It is not difficult to hijack the meaning of a word or expression and this has happened to ‘economic freedom’ but the writer of a letter to the Business Day has again put the record straight.

In the past year or so various posts have been added dealing with this topic:

These are extracts from Martin Hack’s letter The politics of economic freedom first published in Business Day yesterday.

TO unburden the poor and alleviate poverty, the expedient “economic freedom” is now in vogue.   What exactly does economic freedom mean?

A number of eminent economists have written about the concept.   The best articles are by Milton Friedman and Friedrich Hayek, whose theories, especially on “economic freedom” were previously discredited but have now gained widespread acceptance by economists, notably Jeffrey Sachs.

The dictum was that central planning could never work because it lacked that totality of information necessary for the efficient allocation of assets, which only free markets can provide.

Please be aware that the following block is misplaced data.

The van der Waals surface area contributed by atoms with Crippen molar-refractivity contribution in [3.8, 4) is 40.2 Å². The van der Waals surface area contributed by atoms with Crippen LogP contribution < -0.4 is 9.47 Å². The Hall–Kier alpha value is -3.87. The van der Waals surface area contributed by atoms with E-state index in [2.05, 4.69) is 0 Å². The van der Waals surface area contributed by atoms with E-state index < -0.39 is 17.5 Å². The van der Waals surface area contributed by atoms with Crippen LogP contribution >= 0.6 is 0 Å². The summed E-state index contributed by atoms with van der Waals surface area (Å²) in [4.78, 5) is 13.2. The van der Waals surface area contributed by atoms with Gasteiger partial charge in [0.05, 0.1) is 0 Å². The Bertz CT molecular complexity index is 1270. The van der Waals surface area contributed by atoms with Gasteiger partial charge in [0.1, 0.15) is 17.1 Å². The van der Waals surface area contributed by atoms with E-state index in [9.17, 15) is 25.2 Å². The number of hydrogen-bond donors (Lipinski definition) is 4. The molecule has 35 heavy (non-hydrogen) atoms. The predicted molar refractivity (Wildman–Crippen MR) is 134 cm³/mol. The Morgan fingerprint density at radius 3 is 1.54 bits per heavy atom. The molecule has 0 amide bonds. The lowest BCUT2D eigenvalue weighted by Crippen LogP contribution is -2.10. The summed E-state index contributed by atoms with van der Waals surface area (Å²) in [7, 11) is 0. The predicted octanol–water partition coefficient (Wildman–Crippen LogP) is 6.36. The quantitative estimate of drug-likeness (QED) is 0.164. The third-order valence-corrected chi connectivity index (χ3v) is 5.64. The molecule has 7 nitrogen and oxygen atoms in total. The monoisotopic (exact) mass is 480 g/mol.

The dismal economic performance of the Leonid Brezhnev years and the inevitable insolvency of Russia and the Soviet bloc corroborate this.   China is not an example of communist success, it is a story of Chinese niftiness and ingenuity in maintaining a totalitarian political system while pursuing market-orientated economics.

“Economic control is not merely control of a sector of human life which can be separated from the rest,” Hayek wrote, “it is the control of the means for all our ends.”

In his book Capitalism and Freedom, while Friedman agrees that economic freedom is a necessary ingredient for political freedom, he argues that central control of any economy nearly always leads to authoritarianism or totalitarianism.

According to him, it is vital to separate economic power from political power.

A properly operating and competitive free market provides as many safeguards as any constitution, because it allows the citizen to make his own choices and to profit from the possibilities that type of market provides.   This is what he terms “economic freedom”.

The Marxist maxims of the African National Congress, such as “the national democratic revolution” or “economic freedom” or “equal social inclusion” mean nothing more than the dead hand of nationalisation.

It is in effect a national socialist charter because, as under Josef Stalin, an economic enemy has been identified to be dispossessed and “re-educated”.

The agenda is, paradoxically, purely political and has nothing to do with economics.